More space is provided by the latest version of the Tivoil from SsangYong…
Words and all photos except the main heading shot (from SsangYong), by Chris Adamson.
After successive offerings from SsangYong were roundly ridiculed for their styling and construction, the Korean car maker finally started to get things right last year when it unveiled the Tivoli, a good looking compact sports utility that was well proportioned and functional.
Already competitive when it came to luggage space, SsangYong felt that wasn’t enough so they have stretched the Tivoli body and added another 238 mm (9.37 in), while retaining the same 2,600 mm (8.53 ft) wheelbase, to expand the original 423 litre (14.94 cu.ft) load area to a highly competitive and cavernous 720 litres (25.43 cu.ft).
This is accessed through a high lifting hatch with a convenient height load floor which is free of most of the wheel arch intrusion. The two-third, one-third split rear seats can increase the cargo area further if necessary.
In this new variant badged as the XLV the extra space comes from the C pillar back, and is identified by a large black and glass wraparound rear section that, it has to be said, is not entirely convincing. It looks just what it is, an add-on rather than a harmonious whole.
Elsewhere the Tivoli can hold its own against the opposition in the fashion stakes with a strong front end and rising waistline, while the load area is readily accessed and versatile.
Inside, SsangYong still has some way to go to match the best in class for fit and finish but the cabin is well laid out and practical and, in the case of the XLV, comes packed-out out with lots of equipment.
The Tivoli XLV features digital dual zone automatic air conditioning, an infotainment system with RDS radio, 7-inch high-resolution touch screen, USB/AUX port, iPod and Bluetooth connectivity, Tom-Tom navigation and rear view camera.
There is also electronic cruise control, parking sensors front and rear, rain sensing wipers, automatic headlight activation and stylish roof rails.
The top spec. ELX can also boast leather front seats, privacy glass, automatic dipping rear view mirror and smart looking 18-inch diamond cut gun metal alloy wheels.
On the Road
Tivoli XLV is offered with a Euro 6 compliant 1.6 litre turbo-charged diesel engine, and is matched with the option of a six-speed manual transmission or six-speed Aisin automatic (as tested) and the choice of two wheel drive or four wheel drive (as tested).
The newly developed e-XDi160 diesel produces a modest 115 PS but needs to be revved quite hard to get the most out of it, which does raise the noise levels until it gets a long stretch of road on which to settle down.
Once up and running, the XLV will happily bowl along all day (especially with the automatic option) and is a relatively efficient, if unspectacular, performer. Drivers should be looking at well over 40 mpg (if not closer to 45 mpg) with the automatic and four-wheel drive version which is going to be the thirstiest of the lot.
The makers claim that the two-wheel drive manual will raise this to in excess of 60 mpg due in part to the installation of stop/start. This also helps to keep the CO2 emission level down to 117 g/km for the two wheel drive manual transmission version, with the automatic four wheel drive model taking a big hit at 164 g/km.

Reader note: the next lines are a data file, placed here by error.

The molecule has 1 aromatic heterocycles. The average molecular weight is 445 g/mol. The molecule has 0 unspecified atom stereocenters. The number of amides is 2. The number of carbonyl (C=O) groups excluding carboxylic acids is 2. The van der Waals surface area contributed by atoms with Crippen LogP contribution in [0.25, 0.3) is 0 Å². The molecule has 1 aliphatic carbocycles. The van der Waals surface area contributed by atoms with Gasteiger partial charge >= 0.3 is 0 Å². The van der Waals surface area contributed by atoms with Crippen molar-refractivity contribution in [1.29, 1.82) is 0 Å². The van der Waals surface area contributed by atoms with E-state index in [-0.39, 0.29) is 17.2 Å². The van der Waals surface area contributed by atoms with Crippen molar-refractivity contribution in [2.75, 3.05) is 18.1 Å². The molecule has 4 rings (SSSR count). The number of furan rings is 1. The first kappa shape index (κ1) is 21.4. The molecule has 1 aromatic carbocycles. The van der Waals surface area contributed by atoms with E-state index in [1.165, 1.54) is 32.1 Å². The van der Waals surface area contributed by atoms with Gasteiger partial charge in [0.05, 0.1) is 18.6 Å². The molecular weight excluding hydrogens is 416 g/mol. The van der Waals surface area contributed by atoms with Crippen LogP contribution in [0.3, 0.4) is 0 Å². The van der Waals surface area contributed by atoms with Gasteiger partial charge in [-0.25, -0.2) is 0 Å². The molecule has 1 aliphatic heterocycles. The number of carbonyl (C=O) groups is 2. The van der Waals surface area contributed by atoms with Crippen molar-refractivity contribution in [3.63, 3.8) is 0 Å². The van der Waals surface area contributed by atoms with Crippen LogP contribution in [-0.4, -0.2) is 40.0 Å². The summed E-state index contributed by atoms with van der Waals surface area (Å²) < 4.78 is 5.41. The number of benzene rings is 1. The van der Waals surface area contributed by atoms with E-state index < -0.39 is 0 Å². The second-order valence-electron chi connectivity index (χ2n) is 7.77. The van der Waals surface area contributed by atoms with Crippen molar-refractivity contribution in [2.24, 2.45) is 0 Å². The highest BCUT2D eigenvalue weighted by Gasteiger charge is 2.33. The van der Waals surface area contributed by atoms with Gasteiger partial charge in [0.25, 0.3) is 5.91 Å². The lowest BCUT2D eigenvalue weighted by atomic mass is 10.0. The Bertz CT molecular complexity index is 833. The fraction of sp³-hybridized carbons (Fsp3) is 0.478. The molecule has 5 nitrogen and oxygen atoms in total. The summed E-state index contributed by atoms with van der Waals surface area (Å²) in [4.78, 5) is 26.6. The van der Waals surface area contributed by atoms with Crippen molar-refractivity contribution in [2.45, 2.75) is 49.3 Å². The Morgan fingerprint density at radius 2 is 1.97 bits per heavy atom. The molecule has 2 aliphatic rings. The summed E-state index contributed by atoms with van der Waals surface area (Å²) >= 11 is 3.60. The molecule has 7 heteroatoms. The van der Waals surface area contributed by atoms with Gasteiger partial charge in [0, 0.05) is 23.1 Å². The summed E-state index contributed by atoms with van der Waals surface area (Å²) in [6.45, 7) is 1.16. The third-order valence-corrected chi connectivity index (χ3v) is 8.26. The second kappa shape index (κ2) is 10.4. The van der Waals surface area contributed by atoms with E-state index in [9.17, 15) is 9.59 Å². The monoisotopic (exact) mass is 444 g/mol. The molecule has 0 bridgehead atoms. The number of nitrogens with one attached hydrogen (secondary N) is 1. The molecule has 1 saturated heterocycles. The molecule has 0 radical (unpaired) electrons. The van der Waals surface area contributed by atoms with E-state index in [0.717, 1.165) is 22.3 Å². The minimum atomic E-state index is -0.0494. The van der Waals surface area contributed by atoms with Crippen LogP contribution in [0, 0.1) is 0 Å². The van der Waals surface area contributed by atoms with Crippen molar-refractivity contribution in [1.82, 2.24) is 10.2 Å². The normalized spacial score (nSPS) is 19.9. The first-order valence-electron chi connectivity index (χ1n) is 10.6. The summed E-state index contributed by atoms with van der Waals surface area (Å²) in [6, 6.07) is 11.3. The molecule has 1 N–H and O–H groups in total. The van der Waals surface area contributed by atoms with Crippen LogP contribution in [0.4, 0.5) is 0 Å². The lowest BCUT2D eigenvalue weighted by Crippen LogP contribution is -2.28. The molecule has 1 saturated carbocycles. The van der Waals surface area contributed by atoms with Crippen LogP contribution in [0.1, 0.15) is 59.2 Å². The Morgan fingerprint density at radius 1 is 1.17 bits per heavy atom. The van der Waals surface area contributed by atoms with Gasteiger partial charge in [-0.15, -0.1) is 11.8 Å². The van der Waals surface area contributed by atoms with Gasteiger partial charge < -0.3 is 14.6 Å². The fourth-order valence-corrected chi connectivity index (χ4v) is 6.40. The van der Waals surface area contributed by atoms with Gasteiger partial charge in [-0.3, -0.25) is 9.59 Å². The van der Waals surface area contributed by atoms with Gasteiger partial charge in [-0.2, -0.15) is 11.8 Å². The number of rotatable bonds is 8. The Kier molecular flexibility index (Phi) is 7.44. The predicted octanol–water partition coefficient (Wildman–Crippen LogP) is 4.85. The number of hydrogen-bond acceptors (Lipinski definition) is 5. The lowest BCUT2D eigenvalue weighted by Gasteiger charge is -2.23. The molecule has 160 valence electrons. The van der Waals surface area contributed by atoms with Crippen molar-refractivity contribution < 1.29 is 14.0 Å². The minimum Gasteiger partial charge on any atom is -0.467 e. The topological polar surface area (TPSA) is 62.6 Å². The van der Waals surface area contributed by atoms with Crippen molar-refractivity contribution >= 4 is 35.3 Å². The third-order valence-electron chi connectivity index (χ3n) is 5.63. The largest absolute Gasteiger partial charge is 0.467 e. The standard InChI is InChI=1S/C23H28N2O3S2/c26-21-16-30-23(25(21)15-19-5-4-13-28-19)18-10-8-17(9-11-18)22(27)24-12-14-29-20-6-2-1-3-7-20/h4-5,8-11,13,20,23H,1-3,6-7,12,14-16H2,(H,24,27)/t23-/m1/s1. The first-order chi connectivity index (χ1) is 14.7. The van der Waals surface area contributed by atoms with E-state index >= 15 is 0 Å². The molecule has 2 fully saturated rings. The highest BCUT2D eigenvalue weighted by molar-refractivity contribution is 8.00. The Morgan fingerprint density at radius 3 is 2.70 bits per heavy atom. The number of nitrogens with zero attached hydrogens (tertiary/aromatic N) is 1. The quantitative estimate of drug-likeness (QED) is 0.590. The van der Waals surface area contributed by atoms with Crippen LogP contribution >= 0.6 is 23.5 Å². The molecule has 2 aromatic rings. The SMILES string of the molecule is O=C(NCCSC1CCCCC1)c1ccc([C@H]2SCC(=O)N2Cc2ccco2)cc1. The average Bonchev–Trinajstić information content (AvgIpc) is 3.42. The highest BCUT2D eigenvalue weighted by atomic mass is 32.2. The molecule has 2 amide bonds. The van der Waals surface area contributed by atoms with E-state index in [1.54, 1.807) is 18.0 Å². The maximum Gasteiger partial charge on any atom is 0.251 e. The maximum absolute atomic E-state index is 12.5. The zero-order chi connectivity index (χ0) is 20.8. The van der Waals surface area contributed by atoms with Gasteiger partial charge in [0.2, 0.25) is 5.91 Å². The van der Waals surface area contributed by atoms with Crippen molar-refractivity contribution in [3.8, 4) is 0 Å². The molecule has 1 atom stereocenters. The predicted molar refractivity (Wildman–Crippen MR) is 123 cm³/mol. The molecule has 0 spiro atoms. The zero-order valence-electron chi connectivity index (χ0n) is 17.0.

Although two wheel drive is likely to be the big seller due to purchase price and running costs, the Tivoli XLV does offer the option of an intelligent four wheel drive system. The electronically controlled on-demand system distributes power to the front and rear drive shafts and automatically adjusts to the road surface and driving conditions to optimise performance.
In normal driving, the drive system distributes all power to the front wheels to enhance fuel efficiency, and automatically adapts to four wheel drive in snow or wet slippery conditions, by diverting power to the rear wheels as well to ensure driving stability.
For increased traction, particularly when driving on a hill or slope, the four-wheel drive operates with Hill Start Assist which helps by delivering power to any wheels that are spinning.
And for optimised braking performance and safety there is ESP (Electronic Stability Program), ABS as well as multi-function ESP Active Rollover Protection, and ESS (Emergency Stop Signal).
On the road the XLV provides a class-matching ride with the suspension working well to iron out road imperfections without getting fiddly or nervous.
On sale from August priced at under £20,000, which is just a £1,000 premium on the standard Tivoli, the XLV has the added attraction of a five year unlimited mileage warranty, which is good news for those with an eye on their outgoings.
It may not be the most stylish or the best finished SUV in the market place but the Tivoli does everything competently and if you need to carry lots of luggage, children’s buggies etc, it does this with room to spare.
Wheels-Alive Tech Spec in Brief:
SsangYong Tivoli XLV ELX Auto 4×4
Engine: 1597cc four cylinder Euro 6 turbo diesel.
Transmission: Six speed Aisin automatic.
Power: 115 PS @ 3,400 – 4,000 rpm.
Torque: 300 Nm (221 lb.ft) @ 1,500 – 2,500 rpm.
0-62mph: 12.3 seconds.
Top Speed: 107 mph.
Fuel Consumption (Official Figures):
Urban: 35.8 mpg.
Extra-Urban: 53.3 mpg.
Combined: 44.8 mpg.
CO2 Emissions: 164 g/km.
Price (On the Road): from: £19,500.